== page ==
When tasted young, I used to find most German Rieslings of Prädikat level Spätlese and above too sweet.
However, recently, during a Chinese hot pot dinner, I had a bottle of Joh. Jos. Prüm - 1975 - Graacher Himmelreich – Auslese. The wine was gorgeous, and I didn't have that heavy sweetness impression. It showed great finesse and complexity and the sweetness was very well integrated, giving an impressively light and elegant velvety-feel on the palate. The finish still showed some sweetness but without any weight. Aromas of wilted roses, and petrol came through. An expressive and decadent wine.
Other experiences with mature German Rieslings amazed me, with their complexity and the integration of the sweetness. If you had the same first impression as I did, and found young Rieslings too sweet to your palate, I invite you to give a try to some mature German Rieslings. The Mosel region would be a good pick, as it is certainly one of the best regions in Germany to look for wines to mature. They have high acidity, fruit concentration and terroir expression.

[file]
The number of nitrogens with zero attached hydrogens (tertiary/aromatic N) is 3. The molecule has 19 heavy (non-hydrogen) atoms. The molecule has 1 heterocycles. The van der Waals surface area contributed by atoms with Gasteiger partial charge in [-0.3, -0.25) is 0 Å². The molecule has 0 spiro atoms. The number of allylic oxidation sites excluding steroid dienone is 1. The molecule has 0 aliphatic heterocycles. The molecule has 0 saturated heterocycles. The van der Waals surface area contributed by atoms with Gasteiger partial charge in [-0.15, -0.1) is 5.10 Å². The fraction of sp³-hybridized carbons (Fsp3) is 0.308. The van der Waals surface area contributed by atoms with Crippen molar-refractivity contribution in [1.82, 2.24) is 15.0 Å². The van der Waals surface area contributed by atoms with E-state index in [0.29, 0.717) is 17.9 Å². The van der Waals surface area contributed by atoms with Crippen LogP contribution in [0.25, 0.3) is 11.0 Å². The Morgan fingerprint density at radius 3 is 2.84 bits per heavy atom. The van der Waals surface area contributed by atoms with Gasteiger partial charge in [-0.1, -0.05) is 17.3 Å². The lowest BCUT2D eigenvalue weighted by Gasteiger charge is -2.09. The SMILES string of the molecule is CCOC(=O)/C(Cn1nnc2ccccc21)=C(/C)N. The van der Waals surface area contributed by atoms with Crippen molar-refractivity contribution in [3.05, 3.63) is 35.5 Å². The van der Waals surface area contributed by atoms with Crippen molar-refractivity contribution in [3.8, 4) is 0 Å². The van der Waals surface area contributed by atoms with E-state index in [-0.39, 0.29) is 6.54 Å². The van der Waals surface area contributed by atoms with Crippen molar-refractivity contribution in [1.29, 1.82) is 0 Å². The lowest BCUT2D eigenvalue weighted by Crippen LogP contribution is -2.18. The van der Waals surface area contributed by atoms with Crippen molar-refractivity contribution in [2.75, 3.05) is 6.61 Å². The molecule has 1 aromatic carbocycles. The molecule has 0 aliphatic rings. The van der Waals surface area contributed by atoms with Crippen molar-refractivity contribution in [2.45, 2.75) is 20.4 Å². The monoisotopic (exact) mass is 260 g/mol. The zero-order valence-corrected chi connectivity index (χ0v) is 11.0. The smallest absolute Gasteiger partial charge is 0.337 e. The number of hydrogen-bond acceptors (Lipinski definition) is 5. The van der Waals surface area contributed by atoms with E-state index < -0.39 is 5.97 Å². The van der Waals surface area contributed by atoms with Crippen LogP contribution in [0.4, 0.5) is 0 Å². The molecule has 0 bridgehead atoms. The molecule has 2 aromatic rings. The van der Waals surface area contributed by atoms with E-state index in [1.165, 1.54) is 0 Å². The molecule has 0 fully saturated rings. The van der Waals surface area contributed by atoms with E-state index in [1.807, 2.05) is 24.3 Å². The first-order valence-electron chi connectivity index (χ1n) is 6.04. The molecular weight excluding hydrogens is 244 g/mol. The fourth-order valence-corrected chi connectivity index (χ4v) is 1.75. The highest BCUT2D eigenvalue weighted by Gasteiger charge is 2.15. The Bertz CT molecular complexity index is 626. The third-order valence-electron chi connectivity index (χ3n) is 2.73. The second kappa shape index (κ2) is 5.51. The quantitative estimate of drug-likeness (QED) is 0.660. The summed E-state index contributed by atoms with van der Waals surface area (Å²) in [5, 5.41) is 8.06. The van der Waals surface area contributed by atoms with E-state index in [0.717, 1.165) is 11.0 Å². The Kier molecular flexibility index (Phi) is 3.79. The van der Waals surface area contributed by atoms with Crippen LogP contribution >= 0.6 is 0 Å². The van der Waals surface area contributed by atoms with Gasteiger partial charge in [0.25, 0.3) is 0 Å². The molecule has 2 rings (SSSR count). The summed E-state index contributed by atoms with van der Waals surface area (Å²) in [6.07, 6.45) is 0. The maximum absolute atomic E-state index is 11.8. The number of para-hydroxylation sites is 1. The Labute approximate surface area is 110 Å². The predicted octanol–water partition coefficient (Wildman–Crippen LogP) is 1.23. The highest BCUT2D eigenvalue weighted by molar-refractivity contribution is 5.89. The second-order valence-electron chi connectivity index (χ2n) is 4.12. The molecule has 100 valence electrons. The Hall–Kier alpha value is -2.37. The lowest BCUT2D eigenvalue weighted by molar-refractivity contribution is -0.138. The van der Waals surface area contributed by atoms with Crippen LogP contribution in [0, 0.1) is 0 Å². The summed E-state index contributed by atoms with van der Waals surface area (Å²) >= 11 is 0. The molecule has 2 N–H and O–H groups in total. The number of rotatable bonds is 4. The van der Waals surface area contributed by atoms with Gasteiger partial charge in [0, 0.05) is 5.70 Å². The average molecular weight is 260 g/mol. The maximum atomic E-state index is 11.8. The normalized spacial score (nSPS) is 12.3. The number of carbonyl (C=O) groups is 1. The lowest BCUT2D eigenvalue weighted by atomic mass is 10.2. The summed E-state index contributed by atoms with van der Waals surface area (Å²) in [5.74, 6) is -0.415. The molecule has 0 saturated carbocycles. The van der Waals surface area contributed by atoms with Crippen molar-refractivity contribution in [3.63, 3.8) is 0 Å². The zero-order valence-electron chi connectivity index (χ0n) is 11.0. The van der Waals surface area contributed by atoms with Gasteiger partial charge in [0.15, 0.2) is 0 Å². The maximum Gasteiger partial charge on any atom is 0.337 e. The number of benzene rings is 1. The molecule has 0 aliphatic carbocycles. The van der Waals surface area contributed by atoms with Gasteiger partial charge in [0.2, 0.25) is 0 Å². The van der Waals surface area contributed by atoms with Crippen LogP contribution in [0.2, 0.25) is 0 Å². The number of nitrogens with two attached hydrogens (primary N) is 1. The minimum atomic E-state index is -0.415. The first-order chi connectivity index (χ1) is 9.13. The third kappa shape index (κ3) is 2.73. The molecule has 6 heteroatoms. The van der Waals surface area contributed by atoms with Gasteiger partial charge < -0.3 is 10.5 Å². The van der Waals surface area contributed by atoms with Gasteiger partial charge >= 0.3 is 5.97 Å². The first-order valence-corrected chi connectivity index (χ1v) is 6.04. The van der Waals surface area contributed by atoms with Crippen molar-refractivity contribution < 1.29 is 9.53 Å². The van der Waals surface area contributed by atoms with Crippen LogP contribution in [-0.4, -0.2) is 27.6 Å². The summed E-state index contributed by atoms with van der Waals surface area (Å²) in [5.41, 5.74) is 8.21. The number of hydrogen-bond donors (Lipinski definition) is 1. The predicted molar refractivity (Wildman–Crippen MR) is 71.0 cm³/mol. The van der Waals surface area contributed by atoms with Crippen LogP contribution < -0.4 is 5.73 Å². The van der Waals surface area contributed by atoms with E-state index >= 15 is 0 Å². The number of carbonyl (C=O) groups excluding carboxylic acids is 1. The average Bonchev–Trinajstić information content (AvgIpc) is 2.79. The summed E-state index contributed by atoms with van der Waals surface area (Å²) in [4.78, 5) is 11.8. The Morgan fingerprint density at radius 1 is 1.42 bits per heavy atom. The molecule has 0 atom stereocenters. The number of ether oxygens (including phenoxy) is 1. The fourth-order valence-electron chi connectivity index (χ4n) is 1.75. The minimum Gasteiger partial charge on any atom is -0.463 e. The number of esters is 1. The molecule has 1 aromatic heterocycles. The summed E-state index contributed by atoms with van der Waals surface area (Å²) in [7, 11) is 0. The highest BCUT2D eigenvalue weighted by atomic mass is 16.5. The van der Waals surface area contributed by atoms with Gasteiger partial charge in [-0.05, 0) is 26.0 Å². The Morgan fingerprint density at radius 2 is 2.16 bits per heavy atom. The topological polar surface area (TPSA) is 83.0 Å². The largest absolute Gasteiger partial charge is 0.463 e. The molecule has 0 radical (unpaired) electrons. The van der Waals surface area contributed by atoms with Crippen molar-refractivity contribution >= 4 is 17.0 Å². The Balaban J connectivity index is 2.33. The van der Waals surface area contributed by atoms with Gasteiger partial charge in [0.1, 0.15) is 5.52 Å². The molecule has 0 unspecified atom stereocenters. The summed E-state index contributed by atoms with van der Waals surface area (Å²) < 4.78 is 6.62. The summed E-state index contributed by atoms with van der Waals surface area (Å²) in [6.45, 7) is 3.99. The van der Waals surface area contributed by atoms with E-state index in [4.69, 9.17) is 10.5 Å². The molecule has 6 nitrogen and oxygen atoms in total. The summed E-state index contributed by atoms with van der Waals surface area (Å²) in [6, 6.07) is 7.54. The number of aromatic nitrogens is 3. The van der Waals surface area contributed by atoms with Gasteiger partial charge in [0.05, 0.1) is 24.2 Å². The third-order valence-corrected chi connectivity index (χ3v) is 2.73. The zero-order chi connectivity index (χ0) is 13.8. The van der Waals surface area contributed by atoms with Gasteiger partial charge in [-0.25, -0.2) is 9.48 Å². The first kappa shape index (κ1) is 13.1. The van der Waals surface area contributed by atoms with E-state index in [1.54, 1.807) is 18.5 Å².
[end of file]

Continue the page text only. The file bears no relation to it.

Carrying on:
Some guidelines for choosing:
- Basically sweetness levels ranging from off-dry, sweet to very sweet ascend in this order: Kabinett, Spätlese, Auslese, Beerenauslese, Eiswein and Trockenbeerenauslese.
- In general the sweeter the wine, the longer you can mature it.
- Eiswein and Trockenbeerenauslese levels are very rare, not made every year.
- 'Auktion' and 'Goldkapsel' wines are usually richer and sweeter.
- Egon Muller and Joh. Jos. Prüm are amongst the best producers.
- For each producer you can explore different vineyards, each with different expressions (like Burgundy).
Below are our most available stock on mature German Riesling. Feel free to talk with us for any recommendations.